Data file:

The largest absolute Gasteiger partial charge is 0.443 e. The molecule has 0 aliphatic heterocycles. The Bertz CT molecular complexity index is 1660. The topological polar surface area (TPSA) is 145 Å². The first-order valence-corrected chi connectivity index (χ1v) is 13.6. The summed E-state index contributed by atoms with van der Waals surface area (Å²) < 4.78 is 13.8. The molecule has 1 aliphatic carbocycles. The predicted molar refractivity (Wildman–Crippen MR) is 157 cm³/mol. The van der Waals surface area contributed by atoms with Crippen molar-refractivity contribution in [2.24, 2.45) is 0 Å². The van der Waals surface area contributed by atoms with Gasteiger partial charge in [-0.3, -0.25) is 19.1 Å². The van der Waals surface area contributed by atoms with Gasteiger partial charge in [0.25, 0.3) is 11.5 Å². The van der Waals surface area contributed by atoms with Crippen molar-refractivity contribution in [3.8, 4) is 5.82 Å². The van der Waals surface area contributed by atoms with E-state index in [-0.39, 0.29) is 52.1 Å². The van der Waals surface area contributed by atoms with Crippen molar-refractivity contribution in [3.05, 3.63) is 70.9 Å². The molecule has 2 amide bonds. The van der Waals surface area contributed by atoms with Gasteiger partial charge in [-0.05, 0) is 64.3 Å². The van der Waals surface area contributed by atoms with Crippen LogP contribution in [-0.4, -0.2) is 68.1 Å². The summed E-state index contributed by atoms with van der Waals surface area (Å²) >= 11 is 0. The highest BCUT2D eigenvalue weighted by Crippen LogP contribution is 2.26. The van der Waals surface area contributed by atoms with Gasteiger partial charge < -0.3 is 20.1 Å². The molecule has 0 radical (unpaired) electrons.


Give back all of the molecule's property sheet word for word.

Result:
The largest absolute Gasteiger partial charge is 0.443 e. The molecule has 0 aliphatic heterocycles. The Bertz CT molecular complexity index is 1660. The topological polar surface area (TPSA) is 145 Å². The first-order valence-corrected chi connectivity index (χ1v) is 13.6. The summed E-state index contributed by atoms with van der Waals surface area (Å²) < 4.78 is 13.8. The molecule has 1 aliphatic carbocycles. The predicted molar refractivity (Wildman–Crippen MR) is 157 cm³/mol. The van der Waals surface area contributed by atoms with Crippen molar-refractivity contribution in [2.24, 2.45) is 0 Å². The van der Waals surface area contributed by atoms with Gasteiger partial charge in [-0.3, -0.25) is 19.1 Å². The van der Waals surface area contributed by atoms with Gasteiger partial charge in [0.25, 0.3) is 11.5 Å². The van der Waals surface area contributed by atoms with Crippen molar-refractivity contribution in [3.8, 4) is 5.82 Å². The van der Waals surface area contributed by atoms with E-state index in [-0.39, 0.29) is 52.1 Å². The van der Waals surface area contributed by atoms with Crippen molar-refractivity contribution in [3.05, 3.63) is 70.9 Å². The molecule has 2 amide bonds. The van der Waals surface area contributed by atoms with Gasteiger partial charge in [-0.05, 0) is 64.3 Å². The van der Waals surface area contributed by atoms with Crippen LogP contribution in [-0.4, -0.2) is 68.1 Å². The summed E-state index contributed by atoms with van der Waals surface area (Å²) >= 11 is 0. The highest BCUT2D eigenvalue weighted by Crippen LogP contribution is 2.26. The van der Waals surface area contributed by atoms with Gasteiger partial charge < -0.3 is 20.1 Å². The molecule has 0 radical (unpaired) electrons.